## Feynman's Thesis: A New Approach to Quantum TheoryRichard Feynman's never previously published doctoral thesis formed the heart of much of his brilliant and profound work in theoretical physics. Entitled ?The Principle of Least Action in Quantum Mechanics," its original motive was to quantize the classical action-at-a-distance electrodynamics. Because that theory adopted an overall space?time viewpoint, the classical Hamiltonian approach used in the conventional formulations of quantum theory could not be used, so Feynman turned to the Lagrangian function and the principle of least action as his points of departure.The result was the path integral approach, which satisfied ? and transcended ? its original motivation, and has enjoyed great success in renormalized quantum field theory, including the derivation of the ubiquitous Feynman diagrams for elementary particles. Path integrals have many other applications, including atomic, molecular, and nuclear scattering, statistical mechanics, quantum liquids and solids, Brownian motion, and noise theory. It also sheds new light on fundamental issues like the interpretation of quantum theory because of its new overall space?time viewpoint.The present volume includes Feynman's Princeton thesis, the related review article ?Space?Time Approach to Non-Relativistic Quantum Mechanics? [Reviews of Modern Physics 20 (1948), 367?387], Paul Dirac's seminal paper ?The Lagrangian in Quantum Mechanics'' [Physikalische Zeitschrift der Sowjetunion, Band 3, Heft 1 (1933)], and an introduction by Laurie M Brown. |

### What people are saying - Write a review

We haven't found any reviews in the usual places.

### Contents

The Principle of Least Action in Quantum Mechanics | 1 |

II Least Action in Classical Mechanics | 6 |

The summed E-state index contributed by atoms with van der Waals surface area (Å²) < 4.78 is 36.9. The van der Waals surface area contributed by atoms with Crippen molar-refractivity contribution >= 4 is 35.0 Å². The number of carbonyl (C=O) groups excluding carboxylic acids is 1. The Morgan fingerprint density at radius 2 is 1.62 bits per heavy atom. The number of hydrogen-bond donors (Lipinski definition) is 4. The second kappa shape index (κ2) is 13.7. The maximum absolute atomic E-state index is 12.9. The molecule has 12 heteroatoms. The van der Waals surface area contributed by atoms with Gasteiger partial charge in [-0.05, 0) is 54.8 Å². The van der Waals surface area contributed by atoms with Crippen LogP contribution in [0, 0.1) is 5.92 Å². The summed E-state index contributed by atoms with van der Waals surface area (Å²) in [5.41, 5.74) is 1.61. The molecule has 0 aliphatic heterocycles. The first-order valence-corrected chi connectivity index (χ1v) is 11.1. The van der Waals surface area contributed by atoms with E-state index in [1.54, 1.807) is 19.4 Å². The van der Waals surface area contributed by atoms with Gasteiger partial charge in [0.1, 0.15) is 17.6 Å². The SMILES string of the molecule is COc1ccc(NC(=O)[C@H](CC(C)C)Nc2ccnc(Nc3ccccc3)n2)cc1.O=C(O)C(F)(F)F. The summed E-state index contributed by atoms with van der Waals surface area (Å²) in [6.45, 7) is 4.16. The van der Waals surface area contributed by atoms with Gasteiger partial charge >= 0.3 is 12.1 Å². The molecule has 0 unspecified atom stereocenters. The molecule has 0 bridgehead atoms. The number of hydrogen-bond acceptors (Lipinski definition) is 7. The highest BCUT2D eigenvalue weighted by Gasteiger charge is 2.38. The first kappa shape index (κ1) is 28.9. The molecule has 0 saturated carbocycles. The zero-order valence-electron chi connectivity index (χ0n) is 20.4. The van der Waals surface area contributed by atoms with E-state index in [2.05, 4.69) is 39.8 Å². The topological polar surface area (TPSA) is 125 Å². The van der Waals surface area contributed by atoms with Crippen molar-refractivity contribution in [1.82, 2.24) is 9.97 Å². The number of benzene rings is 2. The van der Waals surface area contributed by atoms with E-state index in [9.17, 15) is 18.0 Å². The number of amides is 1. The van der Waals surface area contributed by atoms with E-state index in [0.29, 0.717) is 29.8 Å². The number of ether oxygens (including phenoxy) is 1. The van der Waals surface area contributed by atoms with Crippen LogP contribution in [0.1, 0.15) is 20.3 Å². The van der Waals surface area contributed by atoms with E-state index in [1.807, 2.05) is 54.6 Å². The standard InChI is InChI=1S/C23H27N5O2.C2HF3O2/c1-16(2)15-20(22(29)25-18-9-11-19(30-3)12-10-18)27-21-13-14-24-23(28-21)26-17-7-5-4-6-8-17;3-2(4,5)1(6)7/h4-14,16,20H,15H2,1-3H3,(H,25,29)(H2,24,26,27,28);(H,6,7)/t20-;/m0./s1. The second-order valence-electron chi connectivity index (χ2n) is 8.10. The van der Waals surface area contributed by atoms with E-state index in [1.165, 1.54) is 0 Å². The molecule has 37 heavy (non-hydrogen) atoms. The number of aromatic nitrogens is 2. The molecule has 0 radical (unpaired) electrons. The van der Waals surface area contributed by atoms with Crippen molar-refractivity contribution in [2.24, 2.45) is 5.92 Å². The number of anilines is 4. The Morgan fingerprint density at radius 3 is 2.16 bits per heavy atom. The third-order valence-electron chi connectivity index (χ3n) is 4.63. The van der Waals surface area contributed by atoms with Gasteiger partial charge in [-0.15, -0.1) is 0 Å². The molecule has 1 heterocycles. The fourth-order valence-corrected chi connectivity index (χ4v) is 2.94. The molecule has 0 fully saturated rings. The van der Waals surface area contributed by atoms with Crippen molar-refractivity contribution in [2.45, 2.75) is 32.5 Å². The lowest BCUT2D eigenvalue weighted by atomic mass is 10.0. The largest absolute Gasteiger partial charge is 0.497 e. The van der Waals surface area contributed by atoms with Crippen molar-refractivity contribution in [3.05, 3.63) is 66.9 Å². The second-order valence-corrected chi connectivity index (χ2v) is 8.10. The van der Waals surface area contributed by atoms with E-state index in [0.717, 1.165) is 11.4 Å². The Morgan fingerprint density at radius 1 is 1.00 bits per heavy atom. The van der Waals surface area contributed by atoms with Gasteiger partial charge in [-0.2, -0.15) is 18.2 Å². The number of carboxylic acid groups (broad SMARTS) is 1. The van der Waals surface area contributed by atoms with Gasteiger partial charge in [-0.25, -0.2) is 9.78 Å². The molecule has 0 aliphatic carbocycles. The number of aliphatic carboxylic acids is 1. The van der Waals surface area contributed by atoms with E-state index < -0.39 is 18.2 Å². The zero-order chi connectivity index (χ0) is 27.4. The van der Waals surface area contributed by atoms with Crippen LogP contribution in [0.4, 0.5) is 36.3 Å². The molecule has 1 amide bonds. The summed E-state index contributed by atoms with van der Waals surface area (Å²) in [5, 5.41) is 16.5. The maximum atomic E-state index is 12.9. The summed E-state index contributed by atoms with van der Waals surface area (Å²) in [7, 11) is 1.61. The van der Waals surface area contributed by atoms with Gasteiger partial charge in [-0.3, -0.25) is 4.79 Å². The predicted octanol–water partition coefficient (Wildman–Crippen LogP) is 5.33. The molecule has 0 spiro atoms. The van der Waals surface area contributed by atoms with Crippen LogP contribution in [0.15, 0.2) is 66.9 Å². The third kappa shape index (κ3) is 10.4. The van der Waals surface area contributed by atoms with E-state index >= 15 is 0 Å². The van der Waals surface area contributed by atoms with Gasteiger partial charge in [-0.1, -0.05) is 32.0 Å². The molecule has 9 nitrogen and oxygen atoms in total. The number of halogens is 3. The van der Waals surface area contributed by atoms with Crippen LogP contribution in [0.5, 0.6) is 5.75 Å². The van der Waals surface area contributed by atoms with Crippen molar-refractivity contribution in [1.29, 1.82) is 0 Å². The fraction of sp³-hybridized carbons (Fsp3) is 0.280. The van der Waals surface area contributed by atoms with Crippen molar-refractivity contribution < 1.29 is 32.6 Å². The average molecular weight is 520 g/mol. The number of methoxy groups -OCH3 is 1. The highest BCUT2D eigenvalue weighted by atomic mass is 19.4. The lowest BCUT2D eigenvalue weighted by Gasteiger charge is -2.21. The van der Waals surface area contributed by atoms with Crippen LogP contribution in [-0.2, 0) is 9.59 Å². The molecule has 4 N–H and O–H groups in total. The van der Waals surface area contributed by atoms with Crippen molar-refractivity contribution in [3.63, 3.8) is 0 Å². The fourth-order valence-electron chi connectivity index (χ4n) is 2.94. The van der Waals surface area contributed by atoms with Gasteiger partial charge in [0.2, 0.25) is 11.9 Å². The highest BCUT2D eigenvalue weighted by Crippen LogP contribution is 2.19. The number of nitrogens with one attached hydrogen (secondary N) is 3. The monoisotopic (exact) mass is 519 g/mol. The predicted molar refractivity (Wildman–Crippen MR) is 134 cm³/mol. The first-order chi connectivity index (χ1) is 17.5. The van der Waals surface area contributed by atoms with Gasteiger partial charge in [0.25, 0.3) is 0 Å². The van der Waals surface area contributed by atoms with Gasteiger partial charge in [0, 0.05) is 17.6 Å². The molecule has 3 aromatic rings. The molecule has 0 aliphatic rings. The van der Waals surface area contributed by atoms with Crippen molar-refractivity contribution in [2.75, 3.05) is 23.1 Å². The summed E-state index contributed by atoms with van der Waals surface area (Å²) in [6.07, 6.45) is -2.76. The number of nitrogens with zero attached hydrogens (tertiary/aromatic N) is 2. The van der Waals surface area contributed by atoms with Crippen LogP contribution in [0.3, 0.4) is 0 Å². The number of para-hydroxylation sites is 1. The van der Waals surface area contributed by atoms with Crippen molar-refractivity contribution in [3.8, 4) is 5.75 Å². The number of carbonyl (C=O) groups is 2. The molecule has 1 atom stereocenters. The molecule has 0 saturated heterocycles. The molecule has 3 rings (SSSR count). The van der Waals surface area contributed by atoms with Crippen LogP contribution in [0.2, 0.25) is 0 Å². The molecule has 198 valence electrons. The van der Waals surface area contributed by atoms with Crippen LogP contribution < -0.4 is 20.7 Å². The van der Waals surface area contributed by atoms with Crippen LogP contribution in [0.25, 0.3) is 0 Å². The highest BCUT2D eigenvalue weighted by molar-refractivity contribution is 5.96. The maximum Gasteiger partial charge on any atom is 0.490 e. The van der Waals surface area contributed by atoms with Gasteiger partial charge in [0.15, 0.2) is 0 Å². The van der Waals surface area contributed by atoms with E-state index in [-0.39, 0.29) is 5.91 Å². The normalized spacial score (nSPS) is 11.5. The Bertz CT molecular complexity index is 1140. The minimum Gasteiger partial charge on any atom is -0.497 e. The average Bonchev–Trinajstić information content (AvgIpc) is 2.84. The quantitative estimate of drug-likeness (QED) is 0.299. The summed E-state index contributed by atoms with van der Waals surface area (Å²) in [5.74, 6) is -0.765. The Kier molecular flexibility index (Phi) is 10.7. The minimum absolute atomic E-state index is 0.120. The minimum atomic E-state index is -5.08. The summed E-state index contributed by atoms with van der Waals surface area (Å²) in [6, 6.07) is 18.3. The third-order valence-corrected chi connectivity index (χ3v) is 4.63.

2 The Principle of Least Action | 9 |

3 Conservation of Energy Constants of the Motion | 10 |

4 Particles Interacting through an Intermediate Oscillator | 16 |

III Least Action in Quantum Mechanics | 24 |

1 The Lagrangian in Quantum Mechanics | 26 |

2 The Calculation of Matrix Elements in the Language of a Lagrangian | 32 |

6 Conservation of Energy Constants of the Motion | 42 |

7 The Role of the Wave Function | 44 |

8 Transition Probabilities | 46 |

9 Expectation Values for Observables | 49 |

10 Application to the Forced Harmonic Oscillator | 55 |

11 Particles Interacting through an Intermediate Oscillator | 61 |

12 Conclusion | 68 |

Spacetime Approach to NonRelativistic Quantum Mechanics | 71 |

3 The Equations of Motion in Lagrangian Form | 34 |

4 Translation to the Ordinary Notation of Quantum Mechanics | 39 |

5 The Generalization to any Action Function | 41 |

The Lagrangian in Quantum Mechanics | 111 |

### Other editions - View all

Feynman's Thesis: A New Approach to Quantum Theory Richard Phillips Feynman No preview available - 1942 |

### Common terms and phrases

action function action principle calculate classical Lagrangian classical mechanics consider constant coordinates corresponding deﬁned deﬁnition depends described diﬀerent diﬀerential diﬃculty discussed eﬀect electromagnetic ﬁeld energy equations of motion equivalent example expected value exponential expression factor Feynman ﬁnal ﬁnd ﬁnite ﬁrst order ﬁxed formulation of quantum Hamiltonian harmonic oscillator inﬁnite integral integrand interaction intermediate oscillator intermediate q’s interval least action limit mathematical matrix element measurement method momentum notation obtained operator P. A. M. Dirac particles path perturbation physical postulate potential principle of least probability amplitude problem qt|qT quantity quantized quantum analogue quantum electrodynamics quantum mechanics quantum theory region relation replaced represent result satisﬁes simple space-time speciﬁed suﬃcient suppose t1 and t2 thesis ti+1 tonian transformation function transition element variables vector potential velocities wave function xi+1 xk+1 zero